Howl’s Moving Castle is one of my favorite books ever, and I was over the moon when I found out Diana Wynne Jones had written a lesser-known sequel (or at least companion book.) As much as I enjoyed the way things came together at the end of the first book, I wanted more of Sophie’s fierceness and ability to cut through society’s nonsense, and I wanted more of Howl’s vanity and snark and never quite succeeding at being a truly terrible person.
Unfortunately, Castle in the Air mostly follows a new cast of characters before converging with more familiar figures toward the end, so I didn’t get quite so much of what I had hoped. Even more unfortunately, the new protagonist is a young man in a city called Zanzib, a vaguely Middle Eastern setting that seems sourced almost solely from stereotypes and heavily edited English translations of One Thousand and One Nights. In all fairness, it was published in 1990 by a white British author, but in some ways it feels like a product of an even earlier time (or maybe not; Aladdin hit theaters two years later.) I mean, just look at a summary of how it all kicks off: Abdullah is a daydreaming marketplace carpet-seller who has a chance encounter with a sequestered princess. Said princess wins his heart and then is promptly kidnapped by a djinn, so Abdullah flees his troubles at home and sets out to find her.
To be fair, I adored both Andrew Lang’s The Arabian Nights Entertainment and Aladdin in my younger days and still maintain a nostalgic soft spot for them, and I probably would have happily accepted Castle in the Air at that age too, but going into it as an adult made me uncomfortable. Many of the characters speak with Jones’ signature British dry wit, but beyond that, there does not seem to be much effort to elevate Zanzib or its residents above tired tropes of overbearing families who accept and encourage superstition, polygamy, and arranged marriages (to cousins, no less); tyrannical and misogynistic sultans; and sheltered princesses with vaguely Orientalist names.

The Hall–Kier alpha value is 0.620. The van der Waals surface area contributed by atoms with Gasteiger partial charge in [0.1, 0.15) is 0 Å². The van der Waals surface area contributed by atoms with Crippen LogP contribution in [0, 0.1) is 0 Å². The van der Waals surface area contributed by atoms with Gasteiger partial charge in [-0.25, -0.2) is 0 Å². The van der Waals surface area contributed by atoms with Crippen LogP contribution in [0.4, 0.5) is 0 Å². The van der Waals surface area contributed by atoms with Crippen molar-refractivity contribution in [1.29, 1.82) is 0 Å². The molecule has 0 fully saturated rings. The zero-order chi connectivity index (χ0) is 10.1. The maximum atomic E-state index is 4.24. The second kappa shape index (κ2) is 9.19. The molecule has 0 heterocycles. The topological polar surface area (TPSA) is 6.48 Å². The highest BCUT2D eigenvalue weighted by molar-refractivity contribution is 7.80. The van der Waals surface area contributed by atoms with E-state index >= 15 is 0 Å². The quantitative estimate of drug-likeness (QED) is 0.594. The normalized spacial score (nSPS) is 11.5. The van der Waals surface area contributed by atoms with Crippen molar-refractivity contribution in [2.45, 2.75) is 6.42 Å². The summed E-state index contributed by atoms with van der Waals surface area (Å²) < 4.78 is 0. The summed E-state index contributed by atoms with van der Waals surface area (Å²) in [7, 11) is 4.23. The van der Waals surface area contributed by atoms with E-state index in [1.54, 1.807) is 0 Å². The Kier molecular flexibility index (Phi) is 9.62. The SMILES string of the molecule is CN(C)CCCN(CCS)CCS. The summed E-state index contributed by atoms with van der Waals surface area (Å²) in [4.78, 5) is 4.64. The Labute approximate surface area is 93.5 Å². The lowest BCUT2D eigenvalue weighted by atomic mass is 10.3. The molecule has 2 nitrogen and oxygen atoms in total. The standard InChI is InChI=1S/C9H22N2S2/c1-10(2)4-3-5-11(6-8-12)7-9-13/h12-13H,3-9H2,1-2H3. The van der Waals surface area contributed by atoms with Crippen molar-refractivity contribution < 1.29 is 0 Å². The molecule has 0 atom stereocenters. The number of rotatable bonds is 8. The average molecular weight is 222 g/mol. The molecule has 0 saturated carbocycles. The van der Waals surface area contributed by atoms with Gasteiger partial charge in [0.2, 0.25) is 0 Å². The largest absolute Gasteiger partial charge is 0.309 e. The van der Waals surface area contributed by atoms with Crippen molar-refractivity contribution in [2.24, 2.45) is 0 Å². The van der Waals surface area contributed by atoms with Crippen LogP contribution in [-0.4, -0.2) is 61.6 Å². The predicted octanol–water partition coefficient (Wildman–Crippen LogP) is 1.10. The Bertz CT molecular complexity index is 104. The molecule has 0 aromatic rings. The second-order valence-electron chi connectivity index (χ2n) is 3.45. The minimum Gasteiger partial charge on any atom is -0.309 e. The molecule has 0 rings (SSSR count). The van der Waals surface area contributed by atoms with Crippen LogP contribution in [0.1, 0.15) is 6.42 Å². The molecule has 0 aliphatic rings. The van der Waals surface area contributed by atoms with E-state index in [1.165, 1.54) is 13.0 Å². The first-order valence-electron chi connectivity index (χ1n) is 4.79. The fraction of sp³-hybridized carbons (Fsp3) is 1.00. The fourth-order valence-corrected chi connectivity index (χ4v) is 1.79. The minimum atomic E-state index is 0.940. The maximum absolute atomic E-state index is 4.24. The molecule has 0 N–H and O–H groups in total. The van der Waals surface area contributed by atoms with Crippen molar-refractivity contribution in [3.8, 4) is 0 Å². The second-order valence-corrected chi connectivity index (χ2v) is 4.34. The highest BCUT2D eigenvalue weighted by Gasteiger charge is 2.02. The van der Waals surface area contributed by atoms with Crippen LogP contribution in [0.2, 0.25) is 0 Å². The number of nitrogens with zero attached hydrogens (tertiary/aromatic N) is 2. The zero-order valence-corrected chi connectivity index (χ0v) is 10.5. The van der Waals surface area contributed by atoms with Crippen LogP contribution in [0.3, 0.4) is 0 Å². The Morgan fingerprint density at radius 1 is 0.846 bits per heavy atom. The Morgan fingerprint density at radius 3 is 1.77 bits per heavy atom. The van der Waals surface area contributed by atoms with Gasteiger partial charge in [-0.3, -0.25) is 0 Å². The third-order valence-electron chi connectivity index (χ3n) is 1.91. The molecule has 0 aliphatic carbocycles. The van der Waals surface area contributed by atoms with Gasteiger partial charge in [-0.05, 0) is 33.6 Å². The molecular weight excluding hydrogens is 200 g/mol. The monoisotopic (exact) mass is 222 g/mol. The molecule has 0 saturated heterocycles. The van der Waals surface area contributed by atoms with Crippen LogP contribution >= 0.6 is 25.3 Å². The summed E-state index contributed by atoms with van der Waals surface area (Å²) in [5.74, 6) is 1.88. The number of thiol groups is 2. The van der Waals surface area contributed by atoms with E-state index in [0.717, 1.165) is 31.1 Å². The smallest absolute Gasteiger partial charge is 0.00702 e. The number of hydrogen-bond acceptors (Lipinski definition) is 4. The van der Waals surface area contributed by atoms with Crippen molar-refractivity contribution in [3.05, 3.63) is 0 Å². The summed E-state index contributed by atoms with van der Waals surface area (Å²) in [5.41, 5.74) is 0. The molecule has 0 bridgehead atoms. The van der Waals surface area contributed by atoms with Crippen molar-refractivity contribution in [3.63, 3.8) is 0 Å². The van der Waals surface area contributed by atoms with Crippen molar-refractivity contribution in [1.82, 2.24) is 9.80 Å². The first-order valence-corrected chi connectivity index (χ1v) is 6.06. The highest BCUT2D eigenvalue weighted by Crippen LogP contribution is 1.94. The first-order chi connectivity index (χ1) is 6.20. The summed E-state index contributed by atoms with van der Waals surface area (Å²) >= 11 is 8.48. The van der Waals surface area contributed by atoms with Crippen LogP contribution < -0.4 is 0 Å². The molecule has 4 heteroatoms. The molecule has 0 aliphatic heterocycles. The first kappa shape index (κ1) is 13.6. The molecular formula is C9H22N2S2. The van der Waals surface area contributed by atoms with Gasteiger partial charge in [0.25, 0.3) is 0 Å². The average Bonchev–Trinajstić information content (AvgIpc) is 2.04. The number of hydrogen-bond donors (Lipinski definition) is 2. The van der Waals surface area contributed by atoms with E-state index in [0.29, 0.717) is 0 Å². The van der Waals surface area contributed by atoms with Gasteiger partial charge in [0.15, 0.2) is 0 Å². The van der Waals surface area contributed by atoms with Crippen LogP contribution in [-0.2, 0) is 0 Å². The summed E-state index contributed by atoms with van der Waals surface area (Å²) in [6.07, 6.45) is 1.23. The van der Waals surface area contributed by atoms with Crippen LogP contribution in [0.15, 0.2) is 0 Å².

On top of it just being cringe-worthy in an age where backwards Middle Eastern stereotypes are both more pervasive and more loudly condemned, the tropes also mean the story just isn’t as good. Howl’s Moving Castle drew me in immediately because it acknowledged the cliches of the European fairy tale and used them to inform characters’ decisions before upending them in creative and delightful ways. The specificity and familiarity of the reveal of Howl’s origin added an extra twist and grounded the fantasy even as it hopped locations and turned up the sorcery. (Personally, I felt the removal of that twist also hurt the Ghibli movie adaptation, but that’s a fight for another time.)
In the end, we finally get a bit of Howl and a bit of Sophie and a wonderful little bicker-fest between the two of them, but I just found myself wishing the rest of the book had been like that too.